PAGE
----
Little fluff balls

I guess I'll just chill in the camomile...close to Mum

Dave has been in the garden supporting all the bashed plants, and I have to say you can't really tell there has been any damage. The apricots go straight to the bird run, as do any snails we find. But apart from all the plants looking heavy with water things are not too bad It looks as if we have flea beetle on the brassicas which is normal, as is whitefly, but I hope most will grow through them. The larger plants are mostly unaffected though a couple of kale are looking a bit unhappy. The Romanesco cauli/broccoli is starting to heart and the sprouting broccoli is throwing out shoots. Venka's animals are benefitting from overgrown courgettes and anyone who comes near is given cucumbers and beans (Though we have far too many, so does Venka now and five came over the wall the other day!) Te tomatoes are great, all but the San Marzano are being picked and used, multi coloured salads the order of the day. Favourites so far are te small, green cherry tomato. Green Envy which we had to bite to see if it was ready...we think we know now. The Chocolate stripes is really nice too, soft, juicy with a bit of tart, very meaty, where the green ones are crunchy and sweet and a bit sharp. The large yellow ones are OK, the pear shaped are bland and the red-ones-that-were-supposed-to-be-pink are a mixture of hard and knobbly cooking types, ordinary round ones and red beefsteak. Hmm...I shall be careful where I get my seed from next year.

The zinnias stand up to te weather well, two new colours

Stunning cosmos

Happy day lilies by the pool

I tried a burgamot petal and it was amazingly tasty, no wonder the bees love it

The gladdies and crocosmia should be out this week

The first of the hibiscus flowers

Scabious coming out in swathes

Lovely colour

The dunny's looking even better now

Self sown sunflowers in the chook pen, all coming into bloom. Happy bees

Looking colourful. These stripes were red, orange and yellow, another day it was orange, brown and green with very dark flesh

Simple fishcakes looking pretty

I fancied some beans the other day so picked a load of borlotti and used some in a casserole and froze some. Made some pasta and garlic bread and had a nice autumn type meal, with diced and fried halloumi on top. Also as Dave had been ill on his birthday I made a cheesecake with the remainder of the lemon and lime curd. Had it with stewed blackcurrants...our own though as this was before we went picking!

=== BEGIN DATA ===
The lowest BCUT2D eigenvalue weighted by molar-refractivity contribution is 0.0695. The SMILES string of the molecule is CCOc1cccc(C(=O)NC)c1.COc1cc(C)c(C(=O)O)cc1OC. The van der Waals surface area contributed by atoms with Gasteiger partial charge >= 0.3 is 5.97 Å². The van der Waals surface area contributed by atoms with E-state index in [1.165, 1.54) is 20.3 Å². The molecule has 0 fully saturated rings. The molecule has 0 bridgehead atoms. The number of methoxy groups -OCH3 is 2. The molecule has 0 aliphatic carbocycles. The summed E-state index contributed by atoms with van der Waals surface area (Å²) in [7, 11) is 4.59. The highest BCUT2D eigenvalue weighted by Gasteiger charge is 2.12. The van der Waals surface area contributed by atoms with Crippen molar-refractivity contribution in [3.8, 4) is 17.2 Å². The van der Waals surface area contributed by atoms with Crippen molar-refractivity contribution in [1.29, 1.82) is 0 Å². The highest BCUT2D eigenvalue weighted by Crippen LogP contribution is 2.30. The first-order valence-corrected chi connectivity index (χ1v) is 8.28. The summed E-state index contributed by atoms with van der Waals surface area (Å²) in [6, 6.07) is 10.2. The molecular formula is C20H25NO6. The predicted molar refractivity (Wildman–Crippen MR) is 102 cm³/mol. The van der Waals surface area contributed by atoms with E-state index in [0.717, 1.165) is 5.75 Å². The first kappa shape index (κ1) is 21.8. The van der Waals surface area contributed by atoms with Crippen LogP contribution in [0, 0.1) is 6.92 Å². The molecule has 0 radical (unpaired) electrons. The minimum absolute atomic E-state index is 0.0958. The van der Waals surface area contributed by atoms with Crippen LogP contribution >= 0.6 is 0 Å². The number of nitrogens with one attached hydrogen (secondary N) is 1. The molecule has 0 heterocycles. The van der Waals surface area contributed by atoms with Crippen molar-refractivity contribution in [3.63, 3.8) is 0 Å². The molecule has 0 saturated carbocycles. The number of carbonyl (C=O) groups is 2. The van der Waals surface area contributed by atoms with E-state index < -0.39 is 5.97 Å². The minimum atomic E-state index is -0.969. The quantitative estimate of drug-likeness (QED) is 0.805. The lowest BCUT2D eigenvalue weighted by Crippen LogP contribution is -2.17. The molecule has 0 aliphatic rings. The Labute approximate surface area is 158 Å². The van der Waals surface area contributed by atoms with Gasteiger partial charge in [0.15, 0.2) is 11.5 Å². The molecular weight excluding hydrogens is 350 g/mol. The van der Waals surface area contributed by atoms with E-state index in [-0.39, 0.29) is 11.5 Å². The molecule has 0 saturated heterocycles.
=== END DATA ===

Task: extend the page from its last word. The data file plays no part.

Maybe a few too many for one sitting!

A start for the freezer, they don't have their beautiful colour yet

Bean and summer veg pasta with halloumi and garlic bread

Lemon and lime cheesecake
 And finally, instead of more un-named bugs, Mrs swallow has begun sitting again

Actually, finally finally. Yesterday We reached 90000 page views which is great. So I would like to thank all those of you who visit regularly, old and new...and especially whoever read through so many posts yesterday that the tally was well over three hundred for the day!


  1. It's a pleasure to read, thank you.

  2. I'm so pleased I'm having a year off from preserving - my neighbour came and picked blackcurrants and the redcurrants can just rot! I've still got all of last year's harvest of blackcurrants, raspberries and blackberries in the freezer, which will probably get chucked. After 11 years I've had enough of it all anyway. A few fruit like strawbs and raspberries to eat fresh are OK.... :-) But you are enjoying yourselves and that is what counts!

    Love seeing the pics of Ducky, who is very handsome now, and bigger than his mum! Wish we could get some rain.... had some yesterday, but only watered a few cms of soil, and will evaporate by today. We are busy watering which is a bore! :-)

    1. Haha, careful what you wish for!

      You're right, it's hard work and we have no idea how long we will be doing it. Most of it is a way of getting out and mixing with people. I am thinking we might cut back a bit on the produce next year and grow just what we need for ourselves because it's not as if we gain anything (but chats) from selling the excess. Now we have made friends I'm not sure we need to do the car boot sales. But I really do enjoy picking and preserving...but prefer to eat fresh. Decisions decisions.

  3. Blackcurrant cordial sounds lovely. I think I shall have a go at that this year and will have to Google a recipe. Your bugs look disgusting! Making jam is quite a task, isn't it? Lovely to see it sitting on the shelf, though. Your industry is impressive.

    1. I don't drink soft drinks much, but I have to say this is very nice, with the added advantage of being organic with only sugar and blackcurrants.

  4. As always, I come away from reading your blog feeling very jealous of your garden and all that wonderful fruit and veg... I think your weather is more balanced than ours which would help but well done to you both. There is nothing cuter than chicks - what will you do if there are lots of boys?

    1. Ah, well, this time I am keeping my distance and if Dave wants to raise them for meat that is up to him. We have never had a problem getting rid of the boys but we have only ever raised pure bred Bulgarian Shumens. These are allsorts.

      And thank you for your kind comments.